Southwest Ireland | County Kerry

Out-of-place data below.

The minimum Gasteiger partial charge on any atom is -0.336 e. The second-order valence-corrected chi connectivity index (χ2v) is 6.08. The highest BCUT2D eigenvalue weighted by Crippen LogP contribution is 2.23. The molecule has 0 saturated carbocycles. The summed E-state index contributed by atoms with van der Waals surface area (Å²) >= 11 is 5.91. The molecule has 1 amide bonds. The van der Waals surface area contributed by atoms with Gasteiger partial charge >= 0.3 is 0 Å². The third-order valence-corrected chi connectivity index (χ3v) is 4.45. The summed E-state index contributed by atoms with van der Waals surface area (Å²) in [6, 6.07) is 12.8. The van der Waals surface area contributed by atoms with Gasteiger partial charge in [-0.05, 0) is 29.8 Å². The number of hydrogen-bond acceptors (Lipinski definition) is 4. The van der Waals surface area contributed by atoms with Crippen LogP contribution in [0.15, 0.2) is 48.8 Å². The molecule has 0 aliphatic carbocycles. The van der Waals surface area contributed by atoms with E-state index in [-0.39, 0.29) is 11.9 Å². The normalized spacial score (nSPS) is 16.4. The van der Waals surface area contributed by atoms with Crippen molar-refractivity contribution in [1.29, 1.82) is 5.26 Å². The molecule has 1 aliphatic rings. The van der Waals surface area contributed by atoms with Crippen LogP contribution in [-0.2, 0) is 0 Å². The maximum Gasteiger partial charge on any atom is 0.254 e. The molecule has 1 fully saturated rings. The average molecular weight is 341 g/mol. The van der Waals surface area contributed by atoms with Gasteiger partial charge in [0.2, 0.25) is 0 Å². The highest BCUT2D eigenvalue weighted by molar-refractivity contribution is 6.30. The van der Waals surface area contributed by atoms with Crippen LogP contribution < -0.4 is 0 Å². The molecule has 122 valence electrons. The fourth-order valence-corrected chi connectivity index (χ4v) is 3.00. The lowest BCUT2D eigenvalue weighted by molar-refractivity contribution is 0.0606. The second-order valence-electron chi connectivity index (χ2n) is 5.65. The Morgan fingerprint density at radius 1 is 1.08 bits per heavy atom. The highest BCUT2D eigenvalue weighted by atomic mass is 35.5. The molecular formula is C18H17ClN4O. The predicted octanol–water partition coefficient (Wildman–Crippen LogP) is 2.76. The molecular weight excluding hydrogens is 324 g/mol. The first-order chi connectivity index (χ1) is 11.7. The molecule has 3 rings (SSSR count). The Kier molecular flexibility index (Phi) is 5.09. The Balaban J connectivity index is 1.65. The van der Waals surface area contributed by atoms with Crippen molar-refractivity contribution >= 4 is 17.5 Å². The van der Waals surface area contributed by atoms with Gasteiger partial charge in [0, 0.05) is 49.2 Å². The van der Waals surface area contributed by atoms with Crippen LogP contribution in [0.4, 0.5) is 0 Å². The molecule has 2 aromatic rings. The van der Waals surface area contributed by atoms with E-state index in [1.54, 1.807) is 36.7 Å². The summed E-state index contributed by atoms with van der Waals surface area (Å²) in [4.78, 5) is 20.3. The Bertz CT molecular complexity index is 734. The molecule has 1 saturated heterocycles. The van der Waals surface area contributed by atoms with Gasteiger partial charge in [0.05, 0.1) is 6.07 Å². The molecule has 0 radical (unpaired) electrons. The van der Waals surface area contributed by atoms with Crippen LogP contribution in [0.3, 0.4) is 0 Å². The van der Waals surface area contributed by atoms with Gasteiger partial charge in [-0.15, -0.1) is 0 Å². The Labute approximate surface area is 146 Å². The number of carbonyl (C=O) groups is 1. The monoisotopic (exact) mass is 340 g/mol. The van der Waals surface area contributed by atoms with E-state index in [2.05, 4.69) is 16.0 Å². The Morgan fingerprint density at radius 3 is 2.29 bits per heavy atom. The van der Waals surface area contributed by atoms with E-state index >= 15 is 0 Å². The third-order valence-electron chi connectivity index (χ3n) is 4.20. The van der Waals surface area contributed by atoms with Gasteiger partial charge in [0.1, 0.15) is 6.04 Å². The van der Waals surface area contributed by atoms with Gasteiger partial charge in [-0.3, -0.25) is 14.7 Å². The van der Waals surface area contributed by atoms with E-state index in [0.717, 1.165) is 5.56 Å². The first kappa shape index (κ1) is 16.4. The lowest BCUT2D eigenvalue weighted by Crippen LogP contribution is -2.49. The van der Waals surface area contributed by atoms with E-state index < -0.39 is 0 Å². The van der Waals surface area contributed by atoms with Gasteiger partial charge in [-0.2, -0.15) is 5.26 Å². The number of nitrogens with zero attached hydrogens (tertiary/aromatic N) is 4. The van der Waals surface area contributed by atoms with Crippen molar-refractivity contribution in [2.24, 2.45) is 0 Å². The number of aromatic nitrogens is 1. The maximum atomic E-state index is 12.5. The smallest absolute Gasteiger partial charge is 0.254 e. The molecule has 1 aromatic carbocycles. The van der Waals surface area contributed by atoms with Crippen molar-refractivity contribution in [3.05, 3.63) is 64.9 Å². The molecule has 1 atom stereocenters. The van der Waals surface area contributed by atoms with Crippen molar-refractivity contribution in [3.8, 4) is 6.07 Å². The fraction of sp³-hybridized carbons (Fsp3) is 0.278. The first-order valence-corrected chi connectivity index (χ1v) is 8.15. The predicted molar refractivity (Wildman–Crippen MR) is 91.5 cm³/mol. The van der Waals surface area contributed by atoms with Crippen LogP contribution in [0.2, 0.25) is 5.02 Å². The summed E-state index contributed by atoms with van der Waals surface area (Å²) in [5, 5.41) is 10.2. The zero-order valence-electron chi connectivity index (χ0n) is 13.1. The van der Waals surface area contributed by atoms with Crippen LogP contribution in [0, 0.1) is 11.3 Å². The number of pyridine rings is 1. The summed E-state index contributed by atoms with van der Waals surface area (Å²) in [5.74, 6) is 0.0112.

Caher Conor (Cathair na gConchuireach, also known as the Fahan Beehive Huts) is located on the southern slope of Mount Eagle, to the west of Ventry, on Dingle Peninsula, County Kerry (road R599, not far from Dunbeg Promontory Fort). This enclosed farmstead contains five clochans (beehive huts) within its walls and was probably inhabited by single family. Surrounding wall as well as beehive huts are made of dry stone (no mortar). Some of the huts are attached to each other and connected by doorway. There is no exact date when the stone huts were built, but this method used in the construction which is called corbelling, was known since the Stone Age, and has been practiced until the fifties of the twentieth century. There are many other clochauns visible on the slope of Mount Eagle (over 400 beehive huts has been noted, in various states of ruin), which are believed to have been the cells of monks from Early Christian, but Caher Conor was built probably much later. There are suggestions it has been constructed only in 12th century when the incoming Normans pushed the Irish out of the good land to the periphery of the Dingle Peninsula.
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